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Craig Rourke began his father’s eulogy with a question from the metaphysician Joseph Campbell: “If the body is a light bulb and it burns out, does that mean there’s no more electricity?”
“If Joseph Campbell had said that stuff to my dad about burned-out light bulbs,” Craig read, “my dad would’ve sold him a lamp. He would have said, 'Joseph, if a light bulb burns out, I’ll sell you a better one that will last longer, use less energy and save you money every month on your electric bill.’ He would’ve gotten him a rebate, too. That’s the kind of salesman that he was.”
Jack Rourke was an accountant, a lover of numbers.
“Every year at the beginning of the year he’d sit down and do his budget, his personal budget, for the year and he’d review the prior year,” said Craig. “He’d also take the opportunity to write down his weight and then to keep track of that, too. I think when he looked at numbers it might be the same way that I would look at a photograph or a picture.”
Jack grew up the only child of an impoverished single mother. Numbers mattered, and frugality (his three children and business staff knew) became a life theme.
“We could take this microphone over to New England Lighting and individually interview the employees and they would tell you that that man kept the heat down, you know what I mean?" Craig laughed. "And he shut the lights off, and he made sure that not a kilowatt was wasted.”
He was sparing with electricity, but generous with humor.
“I have this red hair that just has never quit. People would say, ‘where’d you get the red hair from?’ and they’d ask because neither one of my parents have red hair. They’d say, ‘where’d you get the red hair from, Craig?’ And he’d tap me on the shoulder, and we’d be in a circle of people and he’d say, ‘tell ‘em from the milkman’. So I’d say, from the milkman."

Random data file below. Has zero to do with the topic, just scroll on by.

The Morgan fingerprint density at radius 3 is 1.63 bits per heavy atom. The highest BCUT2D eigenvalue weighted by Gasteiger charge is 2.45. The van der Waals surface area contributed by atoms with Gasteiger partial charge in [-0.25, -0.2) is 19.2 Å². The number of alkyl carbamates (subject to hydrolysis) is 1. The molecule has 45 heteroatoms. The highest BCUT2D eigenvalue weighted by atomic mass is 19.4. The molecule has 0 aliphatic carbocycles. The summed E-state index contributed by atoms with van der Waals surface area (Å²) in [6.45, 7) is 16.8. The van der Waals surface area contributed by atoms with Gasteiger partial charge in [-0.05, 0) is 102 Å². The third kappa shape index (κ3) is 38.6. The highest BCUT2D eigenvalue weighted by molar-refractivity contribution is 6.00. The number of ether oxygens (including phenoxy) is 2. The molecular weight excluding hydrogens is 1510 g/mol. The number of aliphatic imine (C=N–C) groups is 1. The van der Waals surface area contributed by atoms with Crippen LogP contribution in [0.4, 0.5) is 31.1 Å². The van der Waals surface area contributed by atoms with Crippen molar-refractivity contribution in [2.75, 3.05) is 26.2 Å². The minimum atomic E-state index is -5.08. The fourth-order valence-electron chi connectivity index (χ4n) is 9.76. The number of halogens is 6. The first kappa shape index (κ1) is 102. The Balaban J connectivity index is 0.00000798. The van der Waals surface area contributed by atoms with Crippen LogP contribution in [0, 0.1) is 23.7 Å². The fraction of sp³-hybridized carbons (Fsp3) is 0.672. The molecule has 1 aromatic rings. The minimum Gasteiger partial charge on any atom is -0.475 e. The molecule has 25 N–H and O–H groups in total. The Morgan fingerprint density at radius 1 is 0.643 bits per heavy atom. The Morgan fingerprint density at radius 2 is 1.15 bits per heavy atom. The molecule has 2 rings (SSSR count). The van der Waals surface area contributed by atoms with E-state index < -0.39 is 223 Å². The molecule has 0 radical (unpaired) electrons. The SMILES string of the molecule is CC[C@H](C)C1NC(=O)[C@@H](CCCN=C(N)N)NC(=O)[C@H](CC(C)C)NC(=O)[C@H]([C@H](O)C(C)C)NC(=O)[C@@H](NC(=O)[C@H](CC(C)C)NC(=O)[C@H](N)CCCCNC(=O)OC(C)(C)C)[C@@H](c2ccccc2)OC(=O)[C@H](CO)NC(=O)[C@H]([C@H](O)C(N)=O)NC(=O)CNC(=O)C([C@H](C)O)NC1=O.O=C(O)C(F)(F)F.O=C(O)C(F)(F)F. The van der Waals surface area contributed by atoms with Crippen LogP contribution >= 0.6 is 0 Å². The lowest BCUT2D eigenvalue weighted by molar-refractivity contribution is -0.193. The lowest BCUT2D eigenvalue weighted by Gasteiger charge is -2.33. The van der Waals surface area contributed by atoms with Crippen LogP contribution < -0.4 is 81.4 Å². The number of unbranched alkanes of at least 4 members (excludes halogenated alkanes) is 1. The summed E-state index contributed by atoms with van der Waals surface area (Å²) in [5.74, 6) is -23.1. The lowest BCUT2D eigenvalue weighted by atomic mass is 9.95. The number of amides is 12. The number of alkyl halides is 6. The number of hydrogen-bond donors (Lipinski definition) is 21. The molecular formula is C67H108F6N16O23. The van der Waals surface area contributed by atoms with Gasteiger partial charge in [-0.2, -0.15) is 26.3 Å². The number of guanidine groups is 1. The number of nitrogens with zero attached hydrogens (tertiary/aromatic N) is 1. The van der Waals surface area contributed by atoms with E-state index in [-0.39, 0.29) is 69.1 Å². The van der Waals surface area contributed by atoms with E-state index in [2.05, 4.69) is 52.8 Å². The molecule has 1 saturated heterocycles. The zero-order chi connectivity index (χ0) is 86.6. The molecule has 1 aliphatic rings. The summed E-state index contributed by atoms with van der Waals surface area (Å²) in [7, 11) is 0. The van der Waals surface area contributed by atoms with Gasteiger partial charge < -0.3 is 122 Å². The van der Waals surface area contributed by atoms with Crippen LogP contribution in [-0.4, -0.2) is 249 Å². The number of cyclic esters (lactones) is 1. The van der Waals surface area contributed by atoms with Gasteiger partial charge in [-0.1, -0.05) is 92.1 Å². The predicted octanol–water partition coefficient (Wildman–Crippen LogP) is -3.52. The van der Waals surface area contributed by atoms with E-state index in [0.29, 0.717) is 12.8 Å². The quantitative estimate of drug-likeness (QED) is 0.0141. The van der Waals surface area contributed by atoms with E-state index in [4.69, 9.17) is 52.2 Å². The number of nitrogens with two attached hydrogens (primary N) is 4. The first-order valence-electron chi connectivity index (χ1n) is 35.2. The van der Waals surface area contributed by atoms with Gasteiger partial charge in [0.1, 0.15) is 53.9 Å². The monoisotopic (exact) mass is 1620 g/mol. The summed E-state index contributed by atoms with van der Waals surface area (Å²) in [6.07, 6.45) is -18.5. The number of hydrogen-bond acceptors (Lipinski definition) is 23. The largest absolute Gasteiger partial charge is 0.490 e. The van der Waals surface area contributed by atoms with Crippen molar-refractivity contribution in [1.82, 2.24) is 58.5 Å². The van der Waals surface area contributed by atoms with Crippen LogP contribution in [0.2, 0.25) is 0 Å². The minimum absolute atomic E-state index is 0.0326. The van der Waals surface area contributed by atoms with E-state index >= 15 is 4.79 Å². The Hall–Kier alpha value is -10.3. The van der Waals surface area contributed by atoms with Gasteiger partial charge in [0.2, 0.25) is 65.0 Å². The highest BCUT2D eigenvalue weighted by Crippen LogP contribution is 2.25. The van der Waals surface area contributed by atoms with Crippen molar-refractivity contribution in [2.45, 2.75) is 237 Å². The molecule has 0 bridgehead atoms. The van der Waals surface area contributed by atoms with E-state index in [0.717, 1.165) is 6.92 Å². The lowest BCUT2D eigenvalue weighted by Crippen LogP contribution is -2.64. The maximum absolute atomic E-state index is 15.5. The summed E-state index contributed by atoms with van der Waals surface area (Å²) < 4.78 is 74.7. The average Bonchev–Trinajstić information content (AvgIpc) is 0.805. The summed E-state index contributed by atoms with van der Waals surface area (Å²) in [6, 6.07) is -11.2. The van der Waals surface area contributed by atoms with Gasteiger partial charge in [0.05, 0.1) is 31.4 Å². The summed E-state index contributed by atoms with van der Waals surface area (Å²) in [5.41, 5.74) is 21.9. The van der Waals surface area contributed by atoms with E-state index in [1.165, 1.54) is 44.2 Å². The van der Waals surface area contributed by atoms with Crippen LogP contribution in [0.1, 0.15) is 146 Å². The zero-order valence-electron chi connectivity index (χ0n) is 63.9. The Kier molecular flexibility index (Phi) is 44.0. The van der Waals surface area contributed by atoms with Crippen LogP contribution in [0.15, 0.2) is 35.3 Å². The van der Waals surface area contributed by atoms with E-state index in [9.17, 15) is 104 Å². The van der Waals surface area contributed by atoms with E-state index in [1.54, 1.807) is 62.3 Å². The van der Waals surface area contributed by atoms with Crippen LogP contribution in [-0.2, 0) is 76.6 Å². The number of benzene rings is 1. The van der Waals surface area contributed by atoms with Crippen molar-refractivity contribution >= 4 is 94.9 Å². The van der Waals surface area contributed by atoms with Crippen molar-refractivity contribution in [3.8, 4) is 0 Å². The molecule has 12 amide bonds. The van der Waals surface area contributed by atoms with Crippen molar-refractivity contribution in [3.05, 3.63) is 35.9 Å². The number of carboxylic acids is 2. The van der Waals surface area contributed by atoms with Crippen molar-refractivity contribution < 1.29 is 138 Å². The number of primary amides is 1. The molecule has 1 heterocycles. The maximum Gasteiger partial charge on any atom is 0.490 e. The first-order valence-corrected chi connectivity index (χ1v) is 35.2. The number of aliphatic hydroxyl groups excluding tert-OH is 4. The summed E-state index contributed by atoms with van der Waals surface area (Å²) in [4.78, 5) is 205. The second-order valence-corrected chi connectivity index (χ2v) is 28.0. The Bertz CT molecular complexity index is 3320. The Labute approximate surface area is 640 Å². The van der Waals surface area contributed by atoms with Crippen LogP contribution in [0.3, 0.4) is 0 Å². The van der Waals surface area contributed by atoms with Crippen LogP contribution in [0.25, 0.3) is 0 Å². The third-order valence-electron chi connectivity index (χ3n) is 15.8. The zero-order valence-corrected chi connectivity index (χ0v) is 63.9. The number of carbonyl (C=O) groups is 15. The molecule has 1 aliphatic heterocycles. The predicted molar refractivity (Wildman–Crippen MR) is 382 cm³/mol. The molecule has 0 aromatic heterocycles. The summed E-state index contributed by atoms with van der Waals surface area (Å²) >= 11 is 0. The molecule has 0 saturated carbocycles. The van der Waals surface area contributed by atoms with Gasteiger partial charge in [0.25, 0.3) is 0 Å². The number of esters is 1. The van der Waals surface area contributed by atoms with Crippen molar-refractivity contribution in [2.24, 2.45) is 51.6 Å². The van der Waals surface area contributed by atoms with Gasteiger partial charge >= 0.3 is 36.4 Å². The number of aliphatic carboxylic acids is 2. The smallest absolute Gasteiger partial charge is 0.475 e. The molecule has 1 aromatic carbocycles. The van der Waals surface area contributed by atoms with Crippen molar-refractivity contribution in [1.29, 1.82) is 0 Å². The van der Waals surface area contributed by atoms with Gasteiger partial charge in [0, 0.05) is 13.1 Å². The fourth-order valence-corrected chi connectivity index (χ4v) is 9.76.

Summers, Jack and the milkman’s son bodysurfed at Hampton Beach. One year, they traveled to Hawaii: two intrepid New Englanders, prepared for any wave. On Oahu’s North Shore, they pulled up beside a group of rugged surfers who had decided against surfing.
“That did not deter my dad and me, not one bit,” Craig recalled. “We looked at each other and we decided that they were wimps and we were indeed going to conquer the surf at Pipeline, in the same fashion that we would at Hampton Beach in New Hampshire.”
The first wave gave conquering the lie.
“The next real conscious memory I have is that I’m on the beach with my mouth full of the sand, and it’s packed into my ears and everywhere else, and I look over and there’s my dad in the same condition. And he’s got the same look of astonishment of being alive on his face that I do. I tell you, when we got up, we felt so alive together at that moment!”
In every way possible, all through life, they were.
To nominate someone for remembrance, please email firstname.lastname@example.org.
This segment aired on August 30, 2017.
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